Novel Newcomers 2018 is currently on hiatus due to real life commitments.

Wednesday, March 9, 2016

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On Blogging Organization: Reading Apps for the Androids

I'm finally writing this infamous apps post I keep mentioning every once in awhile on Twitter. Huzzah!
Okay, so a few things you should know about this apps post:
  1. There will be two parts. One is specifically targeted towards reading, the other is targeted towards blogging (and maybe life in general). There might be a few crossovers.
  2. All of these apps are available on Android. Whether the Apple store has it, you will have to check for yourself.
  3. I use these apps on a tablet. I make no promises it will work on smartphones, or how it may appear. Consider yourselves warned.
And now, the potentially helpful apps for reading goodness (what? No pictures?).

Goodreads – Okay, this isn't a necessity, but the words are pretty tiny in Tablet Chrome Goodreads.

Unfortunately, while the words are bigger and less of an eye stress, I can't exactly update my status unless it's about my reading progress.

Have I mentioned it takes a longer time to load than the webpage? (I have to stare at the word "Goodreads" in the middle of the screen.)

Methinks I demand too much.

Moon+ Reader – I have a major fondness for Moon+ Reader (it is totally my favorite one out of all the reading apps). You can read all kinds of formats on there that you might potentially receive as an ebook for review from an author or publisher (once upon a time you couldn't read PDF without the pro version, but now you can). Unfortunately for Kindle files, the cover isn't exactly the book cover, but that's okay, right?

Moon+ Reader does have ads in the free version though. The pro version is around $3.99 or $4.99 – I'm not exactly sure.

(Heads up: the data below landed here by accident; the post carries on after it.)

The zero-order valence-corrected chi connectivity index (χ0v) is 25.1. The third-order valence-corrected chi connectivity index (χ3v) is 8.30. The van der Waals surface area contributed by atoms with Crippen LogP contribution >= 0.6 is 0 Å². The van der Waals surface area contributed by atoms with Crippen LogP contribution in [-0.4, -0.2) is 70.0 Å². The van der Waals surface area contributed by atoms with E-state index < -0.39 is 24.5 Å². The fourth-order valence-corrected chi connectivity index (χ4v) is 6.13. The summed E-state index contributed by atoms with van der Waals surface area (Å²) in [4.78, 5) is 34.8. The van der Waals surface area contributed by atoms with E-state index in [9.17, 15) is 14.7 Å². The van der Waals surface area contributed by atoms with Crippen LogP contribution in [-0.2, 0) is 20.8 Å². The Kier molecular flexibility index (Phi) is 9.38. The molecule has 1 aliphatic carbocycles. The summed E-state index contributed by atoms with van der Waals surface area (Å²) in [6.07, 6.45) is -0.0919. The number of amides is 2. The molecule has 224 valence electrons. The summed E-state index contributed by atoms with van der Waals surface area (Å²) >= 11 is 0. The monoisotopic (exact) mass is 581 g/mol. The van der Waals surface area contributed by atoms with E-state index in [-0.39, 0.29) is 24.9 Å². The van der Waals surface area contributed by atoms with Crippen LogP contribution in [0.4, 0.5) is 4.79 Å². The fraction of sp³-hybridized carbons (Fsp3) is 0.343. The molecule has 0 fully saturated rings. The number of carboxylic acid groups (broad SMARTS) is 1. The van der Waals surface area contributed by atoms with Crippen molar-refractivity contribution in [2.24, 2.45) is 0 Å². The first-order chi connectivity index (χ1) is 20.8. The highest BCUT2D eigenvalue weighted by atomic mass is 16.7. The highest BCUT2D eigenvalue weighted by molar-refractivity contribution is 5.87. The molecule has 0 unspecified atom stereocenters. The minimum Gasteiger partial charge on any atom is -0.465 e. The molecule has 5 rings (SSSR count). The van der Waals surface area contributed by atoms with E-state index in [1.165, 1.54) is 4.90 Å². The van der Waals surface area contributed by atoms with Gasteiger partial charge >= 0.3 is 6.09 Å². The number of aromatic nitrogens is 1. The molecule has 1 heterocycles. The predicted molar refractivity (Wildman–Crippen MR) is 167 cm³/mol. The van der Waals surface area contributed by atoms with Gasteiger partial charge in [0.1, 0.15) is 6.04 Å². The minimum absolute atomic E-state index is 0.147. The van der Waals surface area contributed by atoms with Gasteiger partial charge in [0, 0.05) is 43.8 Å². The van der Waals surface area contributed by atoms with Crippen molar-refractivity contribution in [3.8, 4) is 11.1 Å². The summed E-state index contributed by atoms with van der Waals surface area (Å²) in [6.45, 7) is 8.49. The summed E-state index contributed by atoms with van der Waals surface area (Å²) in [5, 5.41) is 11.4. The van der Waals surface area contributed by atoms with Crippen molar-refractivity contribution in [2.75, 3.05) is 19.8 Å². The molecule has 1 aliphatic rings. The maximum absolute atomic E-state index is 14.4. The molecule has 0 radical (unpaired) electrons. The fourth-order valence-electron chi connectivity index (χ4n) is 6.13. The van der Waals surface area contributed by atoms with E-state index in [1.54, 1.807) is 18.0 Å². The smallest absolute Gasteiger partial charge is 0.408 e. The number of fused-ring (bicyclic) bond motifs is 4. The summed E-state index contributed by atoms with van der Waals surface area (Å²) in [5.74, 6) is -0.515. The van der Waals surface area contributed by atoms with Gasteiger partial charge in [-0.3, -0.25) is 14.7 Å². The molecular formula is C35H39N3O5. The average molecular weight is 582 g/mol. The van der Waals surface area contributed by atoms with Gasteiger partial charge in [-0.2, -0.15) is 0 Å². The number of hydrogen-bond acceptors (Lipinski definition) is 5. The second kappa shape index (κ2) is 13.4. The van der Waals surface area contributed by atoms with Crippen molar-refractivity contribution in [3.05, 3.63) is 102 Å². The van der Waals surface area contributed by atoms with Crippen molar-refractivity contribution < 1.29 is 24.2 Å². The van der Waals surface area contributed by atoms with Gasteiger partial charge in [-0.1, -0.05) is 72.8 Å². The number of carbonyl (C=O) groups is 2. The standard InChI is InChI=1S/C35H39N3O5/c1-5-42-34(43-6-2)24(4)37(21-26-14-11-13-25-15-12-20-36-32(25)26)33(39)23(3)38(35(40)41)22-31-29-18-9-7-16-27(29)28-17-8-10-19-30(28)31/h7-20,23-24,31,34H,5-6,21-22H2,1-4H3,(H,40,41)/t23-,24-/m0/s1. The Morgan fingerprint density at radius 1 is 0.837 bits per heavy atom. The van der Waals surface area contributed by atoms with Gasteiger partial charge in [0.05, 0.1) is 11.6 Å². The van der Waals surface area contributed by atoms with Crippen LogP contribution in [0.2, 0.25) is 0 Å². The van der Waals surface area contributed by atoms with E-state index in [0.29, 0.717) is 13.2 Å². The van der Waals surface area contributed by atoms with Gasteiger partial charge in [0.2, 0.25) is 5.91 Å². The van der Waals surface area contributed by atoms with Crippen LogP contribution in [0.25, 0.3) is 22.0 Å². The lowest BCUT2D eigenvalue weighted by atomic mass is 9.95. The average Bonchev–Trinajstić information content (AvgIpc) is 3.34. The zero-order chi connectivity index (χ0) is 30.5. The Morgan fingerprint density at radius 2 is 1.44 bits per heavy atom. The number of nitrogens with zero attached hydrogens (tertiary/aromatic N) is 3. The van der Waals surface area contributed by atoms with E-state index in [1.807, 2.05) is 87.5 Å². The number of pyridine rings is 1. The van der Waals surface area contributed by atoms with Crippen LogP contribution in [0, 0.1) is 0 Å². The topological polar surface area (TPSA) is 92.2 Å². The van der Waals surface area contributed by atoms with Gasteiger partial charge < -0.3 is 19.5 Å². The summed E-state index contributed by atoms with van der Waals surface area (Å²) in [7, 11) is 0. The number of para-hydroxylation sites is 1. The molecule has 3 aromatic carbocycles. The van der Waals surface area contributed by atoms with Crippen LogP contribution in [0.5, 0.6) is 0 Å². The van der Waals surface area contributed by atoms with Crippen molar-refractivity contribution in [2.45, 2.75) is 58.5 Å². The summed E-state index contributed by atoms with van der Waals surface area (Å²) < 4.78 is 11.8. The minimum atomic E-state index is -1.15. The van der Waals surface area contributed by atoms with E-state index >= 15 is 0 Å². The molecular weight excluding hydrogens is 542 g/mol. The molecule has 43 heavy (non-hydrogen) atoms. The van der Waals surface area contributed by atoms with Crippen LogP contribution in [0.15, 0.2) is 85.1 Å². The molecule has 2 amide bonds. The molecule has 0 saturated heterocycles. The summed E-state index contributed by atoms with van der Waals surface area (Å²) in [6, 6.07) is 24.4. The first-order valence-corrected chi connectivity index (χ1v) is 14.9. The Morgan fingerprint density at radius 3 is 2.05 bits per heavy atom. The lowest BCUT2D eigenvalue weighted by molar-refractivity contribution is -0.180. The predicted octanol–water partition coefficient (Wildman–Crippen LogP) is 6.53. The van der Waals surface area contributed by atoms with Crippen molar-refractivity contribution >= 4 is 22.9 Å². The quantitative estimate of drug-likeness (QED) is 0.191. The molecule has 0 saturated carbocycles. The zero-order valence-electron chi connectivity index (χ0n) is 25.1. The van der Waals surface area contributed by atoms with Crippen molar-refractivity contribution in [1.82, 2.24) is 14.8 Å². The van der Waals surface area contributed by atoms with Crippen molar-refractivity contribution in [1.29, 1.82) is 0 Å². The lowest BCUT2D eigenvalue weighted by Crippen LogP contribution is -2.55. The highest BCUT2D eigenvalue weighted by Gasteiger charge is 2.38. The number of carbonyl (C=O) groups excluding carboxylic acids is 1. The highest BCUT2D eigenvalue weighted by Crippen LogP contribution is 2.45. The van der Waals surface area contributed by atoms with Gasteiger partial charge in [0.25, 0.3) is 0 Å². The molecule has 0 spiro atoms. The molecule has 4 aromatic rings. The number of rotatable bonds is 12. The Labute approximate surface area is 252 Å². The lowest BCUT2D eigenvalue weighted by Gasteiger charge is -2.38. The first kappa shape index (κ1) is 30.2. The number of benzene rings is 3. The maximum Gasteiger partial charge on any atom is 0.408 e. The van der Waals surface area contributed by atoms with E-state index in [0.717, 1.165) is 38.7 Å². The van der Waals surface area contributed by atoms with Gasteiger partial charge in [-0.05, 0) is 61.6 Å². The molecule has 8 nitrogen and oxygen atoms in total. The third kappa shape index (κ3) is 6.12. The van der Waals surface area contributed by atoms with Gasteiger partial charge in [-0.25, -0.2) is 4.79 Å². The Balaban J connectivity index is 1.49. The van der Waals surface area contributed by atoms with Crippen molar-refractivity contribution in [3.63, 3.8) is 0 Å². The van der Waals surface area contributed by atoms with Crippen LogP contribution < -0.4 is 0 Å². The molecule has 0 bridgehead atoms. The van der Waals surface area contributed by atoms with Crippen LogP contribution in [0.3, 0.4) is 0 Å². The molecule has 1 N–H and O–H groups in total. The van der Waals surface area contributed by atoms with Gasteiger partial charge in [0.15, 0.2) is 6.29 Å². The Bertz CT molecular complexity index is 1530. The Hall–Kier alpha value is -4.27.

Basically, the free version should be sufficient enough for reading purposes. Plus, you can search through Project Gutenberg and Smashwords.

Overdrive – Overdrive is only helpful if you plan on checking out books from your local library. If you prefer to download books to Kindle when you check out an ebook (assuming it's an available format), then this might only be useful for checking out audiobooks (not often for me).

I uninstall and reinstall this often – it depends if I'm planning on checking out a book or not. (This is primarily because I have so little space on my tablet and I need to give space for the other apps.)

Aldiko – I don't find Aldiko really useful. In fact, I've actually considered taking Aldiko down the same path as Overdrive after Moon+ Reader allowed PDFs to be read in the free version. Is there a limit to how many times I can log in? I think it's six devices....

Anyways, when Netgalley or Edelweiss give me the option to download an ARC to my Kindle App, I always choose that option unless the formatting is unreadable (Puzzling? Yes. Unreadable? No.). That way, I avoid all possible demises – the galley archiving or expiring before I actually read the galley and then the galley archives and I can't download it. Then my feedback basically consists an excuse that probably isn't acceptable after almost four years of blogging. "Oops, forgot to download the galley on time – my bad!"